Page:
Women Outpace Men in Raising Money Online
The stats on women in entrepreneurship can be depressing. The Kauffman Foundation has done a lot of research on this topic. But simply put, women aren't starting many high tech companies and they aren't raising much venture capital. A recent Chicago Tribune article reiterated all this, despite any "lip service" to the contrary.
But a bright spot is emerging when it comes to women entrepreneurs funding their businesses. And it’s coming from crowdfunding. An inspiring article hit The Wall Street Journal online last week, citing studies that show women are actually more successful than men at raising money online. On Kickstarter, roughly two-thirds of women-led technology ventures reached their fundraising goals while 30 percent of their male competitors reached theirs. Overall, the study claims women are 13 percent more likely than men to meet their Kickstarter goals.
There’s good news on the other side of the online funding equation too. According to the article, women account for nearly half of Kickstarter investors, far outweighing the reported 4 percent of women senior investing partners in the U.S. The dismal female investor numbers seem to be stagnant, as year after year the Forbes Midas List consistently notes four to five women on its list of the top 100 venture investors.
So, what gives? What can we learn from crowdfunding and its female success? I’d love to hear your thoughts on why women are raising money like crazy online, but still struggle out of cyberspace. Weigh in using #TopOfMind.
How an Executive Order on Immigration Could Help Startups
The Wall Street Journal has reported that the changes on Immigration Reform are to be announced after Labor Day in an executive order. So far there are two potential tweaks to the green card granting process. An executive order could remove the dependents of green card holders, which could result in 300,000 more worker green cards. Another proposal would recycle unused green cards over the years and end up resulting in 200,000 more green cards. Read about Vishal Sankhla, who started Viralheat that has attracted $4.5 in venture capital funding. Sankhla has been living in the U.S. for 13 years and just now got his green card this year.
The Myth of the Successful One-Person Business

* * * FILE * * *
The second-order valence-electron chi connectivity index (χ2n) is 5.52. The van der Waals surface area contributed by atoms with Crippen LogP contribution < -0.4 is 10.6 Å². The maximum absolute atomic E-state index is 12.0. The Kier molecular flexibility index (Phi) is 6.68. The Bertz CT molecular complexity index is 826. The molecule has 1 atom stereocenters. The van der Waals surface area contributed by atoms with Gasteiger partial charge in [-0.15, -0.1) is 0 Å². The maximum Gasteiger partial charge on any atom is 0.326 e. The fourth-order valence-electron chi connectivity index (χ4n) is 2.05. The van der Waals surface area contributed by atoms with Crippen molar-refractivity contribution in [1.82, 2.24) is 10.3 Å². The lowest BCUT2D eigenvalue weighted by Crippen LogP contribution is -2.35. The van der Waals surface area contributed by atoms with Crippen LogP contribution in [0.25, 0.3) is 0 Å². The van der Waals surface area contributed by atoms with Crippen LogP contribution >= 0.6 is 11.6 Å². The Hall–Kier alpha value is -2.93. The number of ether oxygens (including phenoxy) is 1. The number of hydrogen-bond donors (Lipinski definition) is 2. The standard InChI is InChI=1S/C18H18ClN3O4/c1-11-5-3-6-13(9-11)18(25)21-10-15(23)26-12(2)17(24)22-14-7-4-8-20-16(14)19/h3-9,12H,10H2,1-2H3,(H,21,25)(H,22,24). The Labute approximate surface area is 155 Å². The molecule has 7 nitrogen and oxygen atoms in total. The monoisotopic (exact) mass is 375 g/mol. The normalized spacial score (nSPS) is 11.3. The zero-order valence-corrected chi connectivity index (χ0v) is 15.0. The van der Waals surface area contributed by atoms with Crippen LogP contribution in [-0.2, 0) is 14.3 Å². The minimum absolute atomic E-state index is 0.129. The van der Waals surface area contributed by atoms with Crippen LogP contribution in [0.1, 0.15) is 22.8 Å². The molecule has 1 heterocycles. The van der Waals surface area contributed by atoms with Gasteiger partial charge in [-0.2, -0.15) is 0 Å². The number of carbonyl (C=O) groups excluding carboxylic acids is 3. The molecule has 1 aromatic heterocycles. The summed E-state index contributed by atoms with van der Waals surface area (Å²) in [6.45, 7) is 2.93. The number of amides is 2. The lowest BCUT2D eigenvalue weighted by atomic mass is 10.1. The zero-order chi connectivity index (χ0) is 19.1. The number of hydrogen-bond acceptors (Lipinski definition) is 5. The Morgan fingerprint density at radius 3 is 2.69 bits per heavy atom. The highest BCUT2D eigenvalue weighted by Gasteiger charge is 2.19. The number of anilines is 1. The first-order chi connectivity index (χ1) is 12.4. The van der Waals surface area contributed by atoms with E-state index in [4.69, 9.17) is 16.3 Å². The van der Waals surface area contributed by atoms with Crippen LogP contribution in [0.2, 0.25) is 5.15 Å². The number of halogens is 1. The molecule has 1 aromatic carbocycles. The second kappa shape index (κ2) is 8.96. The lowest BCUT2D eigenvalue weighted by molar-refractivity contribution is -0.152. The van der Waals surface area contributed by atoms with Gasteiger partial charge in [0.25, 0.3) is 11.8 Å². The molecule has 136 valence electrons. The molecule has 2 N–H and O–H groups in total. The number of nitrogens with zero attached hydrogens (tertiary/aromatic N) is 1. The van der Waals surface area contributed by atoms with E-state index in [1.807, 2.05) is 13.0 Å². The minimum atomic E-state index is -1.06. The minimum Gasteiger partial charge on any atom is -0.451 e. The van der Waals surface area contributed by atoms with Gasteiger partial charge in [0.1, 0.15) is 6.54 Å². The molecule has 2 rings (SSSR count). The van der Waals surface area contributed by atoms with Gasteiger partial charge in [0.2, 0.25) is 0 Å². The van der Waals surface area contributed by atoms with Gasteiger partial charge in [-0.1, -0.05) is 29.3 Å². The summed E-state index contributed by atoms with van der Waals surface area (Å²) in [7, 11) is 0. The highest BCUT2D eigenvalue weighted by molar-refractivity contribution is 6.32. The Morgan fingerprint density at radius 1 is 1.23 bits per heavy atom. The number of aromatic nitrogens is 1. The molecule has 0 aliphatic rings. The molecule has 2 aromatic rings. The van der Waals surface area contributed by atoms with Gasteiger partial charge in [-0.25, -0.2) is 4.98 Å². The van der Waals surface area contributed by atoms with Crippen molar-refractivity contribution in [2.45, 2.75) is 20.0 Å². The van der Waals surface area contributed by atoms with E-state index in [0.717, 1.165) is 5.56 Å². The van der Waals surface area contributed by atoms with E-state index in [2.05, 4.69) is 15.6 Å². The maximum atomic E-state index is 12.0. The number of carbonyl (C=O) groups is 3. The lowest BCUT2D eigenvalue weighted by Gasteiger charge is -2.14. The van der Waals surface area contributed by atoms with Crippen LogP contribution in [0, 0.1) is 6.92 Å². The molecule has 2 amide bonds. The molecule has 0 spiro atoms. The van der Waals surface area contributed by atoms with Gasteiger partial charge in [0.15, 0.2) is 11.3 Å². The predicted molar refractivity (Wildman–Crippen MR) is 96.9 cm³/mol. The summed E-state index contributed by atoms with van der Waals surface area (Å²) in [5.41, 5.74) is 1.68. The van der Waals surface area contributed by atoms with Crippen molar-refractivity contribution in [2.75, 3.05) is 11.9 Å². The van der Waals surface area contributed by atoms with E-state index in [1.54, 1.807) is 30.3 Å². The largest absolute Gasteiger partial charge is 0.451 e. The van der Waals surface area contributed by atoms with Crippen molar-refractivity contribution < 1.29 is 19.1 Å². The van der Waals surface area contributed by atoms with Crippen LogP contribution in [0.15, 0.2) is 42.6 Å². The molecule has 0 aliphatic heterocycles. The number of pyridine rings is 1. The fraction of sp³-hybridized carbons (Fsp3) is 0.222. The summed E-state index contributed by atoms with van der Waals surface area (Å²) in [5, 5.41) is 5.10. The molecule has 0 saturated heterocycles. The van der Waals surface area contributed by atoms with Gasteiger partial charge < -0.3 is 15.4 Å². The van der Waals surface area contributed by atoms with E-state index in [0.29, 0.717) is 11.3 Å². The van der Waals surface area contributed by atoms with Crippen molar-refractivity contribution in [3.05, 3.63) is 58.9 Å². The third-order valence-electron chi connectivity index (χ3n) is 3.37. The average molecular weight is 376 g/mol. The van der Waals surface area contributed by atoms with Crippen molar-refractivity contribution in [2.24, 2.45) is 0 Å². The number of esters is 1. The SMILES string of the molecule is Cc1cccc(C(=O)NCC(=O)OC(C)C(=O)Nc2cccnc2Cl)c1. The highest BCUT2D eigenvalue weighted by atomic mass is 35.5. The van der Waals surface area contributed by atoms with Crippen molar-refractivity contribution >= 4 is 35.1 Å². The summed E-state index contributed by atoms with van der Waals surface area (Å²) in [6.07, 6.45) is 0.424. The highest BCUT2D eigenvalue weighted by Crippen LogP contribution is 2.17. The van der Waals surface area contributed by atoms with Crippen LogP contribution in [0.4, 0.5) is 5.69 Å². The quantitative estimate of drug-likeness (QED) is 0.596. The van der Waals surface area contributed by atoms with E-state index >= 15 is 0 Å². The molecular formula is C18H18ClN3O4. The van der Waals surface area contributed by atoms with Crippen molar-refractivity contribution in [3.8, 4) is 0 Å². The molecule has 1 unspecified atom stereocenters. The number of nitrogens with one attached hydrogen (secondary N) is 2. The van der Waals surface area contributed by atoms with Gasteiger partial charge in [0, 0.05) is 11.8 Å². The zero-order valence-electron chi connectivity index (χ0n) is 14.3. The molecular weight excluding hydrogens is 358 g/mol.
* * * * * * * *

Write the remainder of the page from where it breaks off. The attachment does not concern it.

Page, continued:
Want to be a free-lance one-person shop and build something? Well, you won’t be able to make a lot of money doing this. You might be able to make a living, but that is it. Here is why. There are only so many hours in a week. You have to be all people (administrative, your actual job, salesperson, marketing, etc.). You must find someone in order to truly grow your company because you cannot do it alone.
Kickstarter Closes the 'Funding Gap' for Women
Women represent less than 8% of chief executives at venture-backed firms. Women also occupy just 17% of board seats and Fortune 500 companies as well as own 30% of all companies The early data on crowdfunding is suggesting that women are outperforming men on raising money on this platform. Nearly two-thirds of women-led tech ventures reached their fundraising goals. These companies accounted for only 10% of technology projects. The numbers show that women are 13% more likely than men to meet their goals for Kickstarter.
Beyond Millennials: How to Reach Generation Z
Marketers are starting to think about how to hone in on Generation Z. This generation represents those born in 1995 or later and make up 25.9% of the US population. Generation Z contributes $44 billion to the US economy as well. This generation is growing up with social media. Approximately 72% of high-schoolers want to run their own business one day and 76% want to use their hobbies in what they will one day do.
The Most Productive People Know Who to Ignore
How do you deal with allotting your time properly? On top of meeting people for work, responding to an overflow of inboxes, exercising and last but not least making time for family and friends. We are told to prioritize. However, after we prioritize, we act like everything we prioritized merits our attention and we decide to get to the lesser items later. But later doesn’t really ever happen. We can’t possibly meet all of the demands. Therefore, we must use triage. “Triage for the rest of us entails not just focusing on the items that are most important and deferring those that are less important until “later,” but actively ignoring the vast number of items whose importance falls below a certain threshold.”